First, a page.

Highlights from this year’s line-up include indie-folk band Keston Cobblers Club, whose hook-laden melodies have drawn praise from BBC 6 Music stalwarts Edith Bowman and Steve Lamacq. Birmingham band The Destroyers effortlessly meld klezmer, Balkan and British folk in an explosive live show packed with fiddles, woodwind and brass, while fellow midlander Elle Chante draws on her experiences of mental health and disability to inspire her songwriting – expect emotive vocals laid over looping guitars.
From further afield, Guinea’s multi-instrumentalist and master musician N’famady Kouyaté brings modern interpretations of traditional Mandingue songs, including a performance on the balafon, a traditional wooden xylophone sacred to west African culture.
Immersive wellbeing and nature activities
“The main aim of the Timber festival is to express the National Forest and its sustainable approach,” says National Forest director of development, David Bourque. “It’s a microcosm of our work packed into three days, it’s all about helping wildlife and people to thrive alongside each other.”
This year, Timber’s expanded woodland wellbeing area – dedicated to mindfulness and relaxation – includes a mobile sauna where festival-goers can unwind before taking a revitalising dip in an ice-cold plunge pool beneath the trees. If baptisms of fire and ice sound a little too extreme, you can bliss out with a bit of forest bathing, the ancient Japanese mindfulness practice of slowing down among the trees and tuning into the forest with all of your senses. Elsewhere there’s laughter yoga, dance workshops, meditation and gong baths.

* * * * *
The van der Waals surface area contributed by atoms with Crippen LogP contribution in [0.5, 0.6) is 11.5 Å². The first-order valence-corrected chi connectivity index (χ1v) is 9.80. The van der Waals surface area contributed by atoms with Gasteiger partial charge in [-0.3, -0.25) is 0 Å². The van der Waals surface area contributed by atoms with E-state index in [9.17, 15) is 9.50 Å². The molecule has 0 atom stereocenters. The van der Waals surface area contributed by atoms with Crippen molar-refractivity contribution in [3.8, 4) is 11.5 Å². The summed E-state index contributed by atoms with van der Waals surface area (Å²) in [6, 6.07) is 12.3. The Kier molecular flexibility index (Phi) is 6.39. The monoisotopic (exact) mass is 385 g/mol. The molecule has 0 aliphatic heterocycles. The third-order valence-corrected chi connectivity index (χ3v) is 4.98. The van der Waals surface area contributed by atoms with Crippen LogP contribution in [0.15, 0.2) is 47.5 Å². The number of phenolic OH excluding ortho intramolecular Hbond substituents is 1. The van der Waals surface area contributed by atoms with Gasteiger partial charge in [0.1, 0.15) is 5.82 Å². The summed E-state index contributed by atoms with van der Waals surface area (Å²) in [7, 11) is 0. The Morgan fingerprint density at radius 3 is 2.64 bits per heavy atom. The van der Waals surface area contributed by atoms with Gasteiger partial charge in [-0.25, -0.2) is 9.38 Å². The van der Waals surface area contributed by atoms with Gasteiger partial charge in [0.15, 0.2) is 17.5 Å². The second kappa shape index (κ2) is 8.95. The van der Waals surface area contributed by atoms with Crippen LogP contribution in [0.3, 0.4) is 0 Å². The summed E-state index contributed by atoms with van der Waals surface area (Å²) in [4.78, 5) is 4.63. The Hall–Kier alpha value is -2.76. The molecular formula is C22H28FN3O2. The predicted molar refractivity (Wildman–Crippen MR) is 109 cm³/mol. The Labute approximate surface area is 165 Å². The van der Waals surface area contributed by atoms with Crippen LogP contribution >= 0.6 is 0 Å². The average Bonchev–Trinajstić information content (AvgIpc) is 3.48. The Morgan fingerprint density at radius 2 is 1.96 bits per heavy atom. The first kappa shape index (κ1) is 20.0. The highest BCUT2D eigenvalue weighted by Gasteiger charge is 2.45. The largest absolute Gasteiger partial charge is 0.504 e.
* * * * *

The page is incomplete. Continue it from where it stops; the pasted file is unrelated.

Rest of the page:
Timber is unashamedly a boutique festival catering to just 5,000 revellers who for three days share this space with the true denizens of Feanedock, its flora and fauna. Be among them on Timber’s guided night time bat walk. Elsewhere, National Forest-supported artist Ruth Singer invites you to explore the area’s ‘extraordinary and humble’ hedgerows through her textile installation.
A warm welcome for families
This is a festival curated for all ages. “It’s a space for families to come together and explore, there are no boundaries,” says Maker.
Learn how to bust out some Bollywood-style moves with Bhangra dance sessions, or sign up for circus skills and get to grips with the trapeze. There’s maypole and barn dancing – and if the kids aren’t worn out yet they can let off steam in the woodland playground.
Look out for legendary animation outfit Aardman, creators of Wallace and Gromit and Shaun the Sheep, who have teamed up with the National Forest on a ‘crowd modelling’ activity for people of any age. ‘Wood-be’ (pun intended) crafters will be invited to model what they would like to see in the forest’s outdoor spaces, such as native wildlife or people simply enjoying the space. These creations will help shape the future of the National Forest by inspiring the charity’s plans as it develops 10 new community woodlands.
“We are excited to see what creations people offer and how these can help influence woodland culture here in the National Forest,” says Maker.
Main image: Wild Rumpus